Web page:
JEL Code
C25 : Mathematical and Quantitative Methods→Single Equation Models, Single Variables→Discrete Regression and Qualitative Choice Models, Discrete Regressors, Proportions
D40 : Microeconomics→Market Structure and Pricing→General
E31 : Macroeconomics and Monetary Economics→Prices, Business Fluctuations, and Cycles→Price Level, Inflation, Deflation
Network
Eurosystem inflation persistence network
21 October 2005
WORKING PAPER SERIES - No. 536
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Abstract
This paper examines heterogeneity in price stickiness using a large, original, set of individual price data collected at the retail level for the computation of the French CPI. To that end, we estimate, at a very high level of disaggregation, competing-risks duration models that distinguish between price increases, price decreases and product replacements. The main findings are the following: i ) cross-product and cross-outlet-type heterogeneity in both the shape of the hazard function and the impact of covariates is pervasive ii) at the product-outlet type level, the baseline hazard function of a price spell is non-decreasing iii ) there is strong evidence of state dependence, especially for price increases.
JEL Code
E31 : Macroeconomics and Monetary Economics→Prices, Business Fluctuations, and Cycles→Price Level, Inflation, Deflation
C41 : Mathematical and Quantitative Methods→Econometric and Statistical Methods: Special Topics→Duration Analysis, Optimal Timing Strategies
Network
Eurosystem inflation persistence network
14 September 2005
WORKING PAPER SERIES - No. 524
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Abstract
This paper documents patterns of price setting at the retail level in the euro area, summarized in six stylized facts. First, the average euro area monthly frequency of price adjustment is 15 p.c., compared to about 25 p.c. in the US. Second, the frequency of price changes is characterized by substantial cross product heterogeneity - prices of oil and unprocessed food products change very often, while price adjustments are less frequent for processed food, non energy industrial goods and services. Third, cross country heterogeneity exists but is less pronounced. Fourth, price decreases are not uncommon. Fifth, price increases and decreases are sizeable compared to aggregate and sectoral inflation rates. Sixth, price changes are not highly synchronized across retailers. Moreover, the frequency of price changes in the euro area is related to several factors, such as seasonality, outlet type, indirect taxation, pricing practices as well as aggregate or product specific inflation.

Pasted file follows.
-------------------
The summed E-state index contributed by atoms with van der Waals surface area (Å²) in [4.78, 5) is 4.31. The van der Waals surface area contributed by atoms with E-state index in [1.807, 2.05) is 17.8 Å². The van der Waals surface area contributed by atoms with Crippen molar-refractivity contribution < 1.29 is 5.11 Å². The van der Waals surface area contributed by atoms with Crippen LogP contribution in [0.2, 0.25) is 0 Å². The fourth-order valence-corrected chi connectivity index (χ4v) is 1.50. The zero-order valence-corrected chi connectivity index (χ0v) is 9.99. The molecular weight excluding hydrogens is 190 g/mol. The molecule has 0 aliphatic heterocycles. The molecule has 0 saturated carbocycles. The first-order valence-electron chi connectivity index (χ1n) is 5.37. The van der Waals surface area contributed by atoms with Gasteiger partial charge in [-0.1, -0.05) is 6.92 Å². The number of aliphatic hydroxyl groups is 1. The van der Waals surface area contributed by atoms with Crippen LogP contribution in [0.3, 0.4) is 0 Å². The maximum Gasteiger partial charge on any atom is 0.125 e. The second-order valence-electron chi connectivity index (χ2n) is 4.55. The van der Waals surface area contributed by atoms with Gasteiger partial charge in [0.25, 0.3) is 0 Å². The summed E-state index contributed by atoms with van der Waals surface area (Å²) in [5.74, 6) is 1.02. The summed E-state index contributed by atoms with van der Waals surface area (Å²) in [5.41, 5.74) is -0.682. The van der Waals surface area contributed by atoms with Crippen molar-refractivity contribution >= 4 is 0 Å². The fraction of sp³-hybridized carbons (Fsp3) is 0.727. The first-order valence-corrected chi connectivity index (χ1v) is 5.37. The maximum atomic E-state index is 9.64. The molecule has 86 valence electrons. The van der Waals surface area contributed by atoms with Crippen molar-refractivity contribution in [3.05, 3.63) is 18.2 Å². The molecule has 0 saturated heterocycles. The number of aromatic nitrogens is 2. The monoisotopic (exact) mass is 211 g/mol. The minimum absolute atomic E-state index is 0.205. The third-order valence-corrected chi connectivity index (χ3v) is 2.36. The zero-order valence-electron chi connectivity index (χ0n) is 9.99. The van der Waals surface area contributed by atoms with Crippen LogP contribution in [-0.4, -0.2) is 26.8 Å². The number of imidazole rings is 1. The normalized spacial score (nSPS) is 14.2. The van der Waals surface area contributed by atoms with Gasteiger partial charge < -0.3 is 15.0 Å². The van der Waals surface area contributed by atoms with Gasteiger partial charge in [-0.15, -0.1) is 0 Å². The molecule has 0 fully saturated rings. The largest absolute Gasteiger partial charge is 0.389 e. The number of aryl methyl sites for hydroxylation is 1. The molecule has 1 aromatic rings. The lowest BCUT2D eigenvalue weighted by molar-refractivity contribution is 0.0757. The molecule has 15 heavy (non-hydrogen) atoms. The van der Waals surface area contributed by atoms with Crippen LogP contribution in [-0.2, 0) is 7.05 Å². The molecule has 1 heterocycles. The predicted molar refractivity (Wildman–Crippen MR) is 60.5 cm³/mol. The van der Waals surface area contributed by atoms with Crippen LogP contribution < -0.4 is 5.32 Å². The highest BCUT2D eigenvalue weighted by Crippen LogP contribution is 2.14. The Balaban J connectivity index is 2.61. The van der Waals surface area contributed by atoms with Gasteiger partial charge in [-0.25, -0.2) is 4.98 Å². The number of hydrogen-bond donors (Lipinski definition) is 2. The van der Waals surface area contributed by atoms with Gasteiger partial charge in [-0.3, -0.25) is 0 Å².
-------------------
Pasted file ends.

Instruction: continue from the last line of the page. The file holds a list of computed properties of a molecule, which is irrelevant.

JEL Code
E31 : Macroeconomics and Monetary Economics→Prices, Business Fluctuations, and Cycles→Price Level, Inflation, Deflation
D40 : Microeconomics→Market Structure and Pricing→General
C25 : Mathematical and Quantitative Methods→Single Equation Models, Single Variables→Discrete Regression and Qualitative Choice Models, Discrete Regressors, Proportions
Network
Eurosystem inflation persistence network
Annexes
27 August 2004
WORKING PAPER SERIES - No. 384
Details
Abstract
Based upon a large fraction of the price records used for computing the French CPI, we document consumer price rigidity in France. We first provide a methodological discussion of issues involved in estimating average price duration with micro-data. The average duration of prices in the sectors covered by the database (65% of CPI) is then found to be around 8 months. A strong heterogeneity across sectors both in the average duration of prices and in the pattern of price setting is reported. There is no clear evidence of downward nominal rigidity, since price cuts are almost as frequent as price rises. Moreover, the average size of a change in price is quite large in both cases. Overall, while our results do not entail a clear conclusion about the existence of menu costs, there is evidence of both time-dependent and state-dependent price setting behaviors by retailers.
JEL Code
E31 : Macroeconomics and Monetary Economics→Prices, Business Fluctuations, and Cycles→Price Level, Inflation, Deflation
D43 : Microeconomics→Market Structure and Pricing→Oligopoly and Other Forms of Market Imperfection
L11 : Industrial Organization→Market Structure, Firm Strategy, and Market Performance→Production, Pricing, and Market Structure, Size Distribution of Firms
Network
Eurosystem inflation persistence network